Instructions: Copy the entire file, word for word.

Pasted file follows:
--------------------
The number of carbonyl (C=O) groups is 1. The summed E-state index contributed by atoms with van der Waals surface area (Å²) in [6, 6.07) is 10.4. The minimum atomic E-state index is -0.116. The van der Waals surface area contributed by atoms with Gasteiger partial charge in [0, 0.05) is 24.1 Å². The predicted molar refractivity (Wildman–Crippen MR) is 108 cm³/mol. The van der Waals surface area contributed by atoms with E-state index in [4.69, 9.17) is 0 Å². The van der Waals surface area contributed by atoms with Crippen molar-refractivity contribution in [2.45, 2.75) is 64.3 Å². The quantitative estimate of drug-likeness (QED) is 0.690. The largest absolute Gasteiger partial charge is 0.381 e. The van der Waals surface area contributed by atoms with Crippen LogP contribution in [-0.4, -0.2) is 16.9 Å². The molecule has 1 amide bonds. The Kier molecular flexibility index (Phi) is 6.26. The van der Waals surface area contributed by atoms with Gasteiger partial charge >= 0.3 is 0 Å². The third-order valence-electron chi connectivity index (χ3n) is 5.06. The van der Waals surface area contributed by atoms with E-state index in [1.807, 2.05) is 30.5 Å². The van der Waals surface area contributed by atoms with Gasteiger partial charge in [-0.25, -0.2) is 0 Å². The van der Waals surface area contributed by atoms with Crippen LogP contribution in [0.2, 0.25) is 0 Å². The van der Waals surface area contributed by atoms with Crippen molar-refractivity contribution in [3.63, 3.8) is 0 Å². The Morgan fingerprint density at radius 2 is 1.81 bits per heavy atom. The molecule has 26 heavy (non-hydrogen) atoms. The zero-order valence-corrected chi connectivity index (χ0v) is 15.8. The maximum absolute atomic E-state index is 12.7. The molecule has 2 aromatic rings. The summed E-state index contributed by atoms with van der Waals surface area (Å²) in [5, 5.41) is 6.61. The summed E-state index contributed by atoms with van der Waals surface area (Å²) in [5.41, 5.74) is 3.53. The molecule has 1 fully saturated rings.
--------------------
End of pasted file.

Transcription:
The number of carbonyl (C=O) groups is 1. The summed E-state index contributed by atoms with van der Waals surface area (Å²) in [6, 6.07) is 10.4. The minimum atomic E-state index is -0.116. The van der Waals surface area contributed by atoms with Gasteiger partial charge in [0, 0.05) is 24.1 Å². The predicted molar refractivity (Wildman–Crippen MR) is 108 cm³/mol. The van der Waals surface area contributed by atoms with E-state index in [4.69, 9.17) is 0 Å². The van der Waals surface area contributed by atoms with Crippen molar-refractivity contribution in [2.45, 2.75) is 64.3 Å². The quantitative estimate of drug-likeness (QED) is 0.690. The largest absolute Gasteiger partial charge is 0.381 e. The van der Waals surface area contributed by atoms with Crippen LogP contribution in [-0.4, -0.2) is 16.9 Å². The molecule has 1 amide bonds. The Kier molecular flexibility index (Phi) is 6.26. The van der Waals surface area contributed by atoms with Gasteiger partial charge >= 0.3 is 0 Å². The third-order valence-electron chi connectivity index (χ3n) is 5.06. The van der Waals surface area contributed by atoms with E-state index in [1.807, 2.05) is 30.5 Å². The van der Waals surface area contributed by atoms with Gasteiger partial charge in [-0.25, -0.2) is 0 Å². The van der Waals surface area contributed by atoms with Crippen LogP contribution in [0.2, 0.25) is 0 Å². The van der Waals surface area contributed by atoms with Crippen molar-refractivity contribution in [3.63, 3.8) is 0 Å². The Morgan fingerprint density at radius 2 is 1.81 bits per heavy atom. The molecule has 26 heavy (non-hydrogen) atoms. The zero-order valence-corrected chi connectivity index (χ0v) is 15.8. The maximum absolute atomic E-state index is 12.7. The molecule has 2 aromatic rings. The summed E-state index contributed by atoms with van der Waals surface area (Å²) in [5, 5.41) is 6.61. The summed E-state index contributed by atoms with van der Waals surface area (Å²) in [5.41, 5.74) is 3.53. The molecule has 1 fully saturated rings.